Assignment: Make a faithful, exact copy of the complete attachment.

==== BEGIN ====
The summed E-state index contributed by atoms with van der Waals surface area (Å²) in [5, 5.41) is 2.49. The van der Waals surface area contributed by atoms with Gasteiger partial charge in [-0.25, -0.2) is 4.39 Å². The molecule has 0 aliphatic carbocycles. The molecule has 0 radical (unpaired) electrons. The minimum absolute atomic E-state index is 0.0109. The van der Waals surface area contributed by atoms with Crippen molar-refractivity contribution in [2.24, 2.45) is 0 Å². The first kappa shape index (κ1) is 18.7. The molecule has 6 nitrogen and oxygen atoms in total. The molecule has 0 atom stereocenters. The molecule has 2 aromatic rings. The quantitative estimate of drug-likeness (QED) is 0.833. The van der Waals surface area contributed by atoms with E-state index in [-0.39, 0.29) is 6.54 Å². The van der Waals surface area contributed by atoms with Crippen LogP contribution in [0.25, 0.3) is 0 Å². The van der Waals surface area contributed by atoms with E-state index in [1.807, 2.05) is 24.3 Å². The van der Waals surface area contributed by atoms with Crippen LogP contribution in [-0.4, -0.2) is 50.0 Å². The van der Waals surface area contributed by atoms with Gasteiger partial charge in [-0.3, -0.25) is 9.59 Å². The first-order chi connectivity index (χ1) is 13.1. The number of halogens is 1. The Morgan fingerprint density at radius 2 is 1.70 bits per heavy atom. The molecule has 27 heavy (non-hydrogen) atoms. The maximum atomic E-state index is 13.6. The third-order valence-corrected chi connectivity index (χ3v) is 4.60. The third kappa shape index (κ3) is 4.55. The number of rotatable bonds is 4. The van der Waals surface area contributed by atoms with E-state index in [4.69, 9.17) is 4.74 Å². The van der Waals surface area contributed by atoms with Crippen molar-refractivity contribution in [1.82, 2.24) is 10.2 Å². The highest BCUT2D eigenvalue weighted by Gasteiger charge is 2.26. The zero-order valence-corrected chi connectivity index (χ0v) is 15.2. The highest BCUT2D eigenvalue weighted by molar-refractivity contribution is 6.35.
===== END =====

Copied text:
The summed E-state index contributed by atoms with van der Waals surface area (Å²) in [5, 5.41) is 2.49. The van der Waals surface area contributed by atoms with Gasteiger partial charge in [-0.25, -0.2) is 4.39 Å². The molecule has 0 aliphatic carbocycles. The molecule has 0 radical (unpaired) electrons. The minimum absolute atomic E-state index is 0.0109. The van der Waals surface area contributed by atoms with Crippen molar-refractivity contribution in [2.24, 2.45) is 0 Å². The first kappa shape index (κ1) is 18.7. The molecule has 6 nitrogen and oxygen atoms in total. The molecule has 0 atom stereocenters. The molecule has 2 aromatic rings. The quantitative estimate of drug-likeness (QED) is 0.833. The van der Waals surface area contributed by atoms with E-state index in [-0.39, 0.29) is 6.54 Å². The van der Waals surface area contributed by atoms with Crippen LogP contribution in [0.25, 0.3) is 0 Å². The van der Waals surface area contributed by atoms with E-state index in [1.807, 2.05) is 24.3 Å². The van der Waals surface area contributed by atoms with Crippen LogP contribution in [-0.4, -0.2) is 50.0 Å². The van der Waals surface area contributed by atoms with Gasteiger partial charge in [-0.3, -0.25) is 9.59 Å². The first-order chi connectivity index (χ1) is 13.1. The number of halogens is 1. The Morgan fingerprint density at radius 2 is 1.70 bits per heavy atom. The molecule has 27 heavy (non-hydrogen) atoms. The maximum atomic E-state index is 13.6. The third-order valence-corrected chi connectivity index (χ3v) is 4.60. The third kappa shape index (κ3) is 4.55. The number of rotatable bonds is 4. The van der Waals surface area contributed by atoms with E-state index in [4.69, 9.17) is 4.74 Å². The van der Waals surface area contributed by atoms with Crippen molar-refractivity contribution in [1.82, 2.24) is 10.2 Å². The highest BCUT2D eigenvalue weighted by Gasteiger charge is 2.26. The zero-order valence-corrected chi connectivity index (χ0v) is 15.2. The highest BCUT2D eigenvalue weighted by molar-refractivity contribution is 6.35.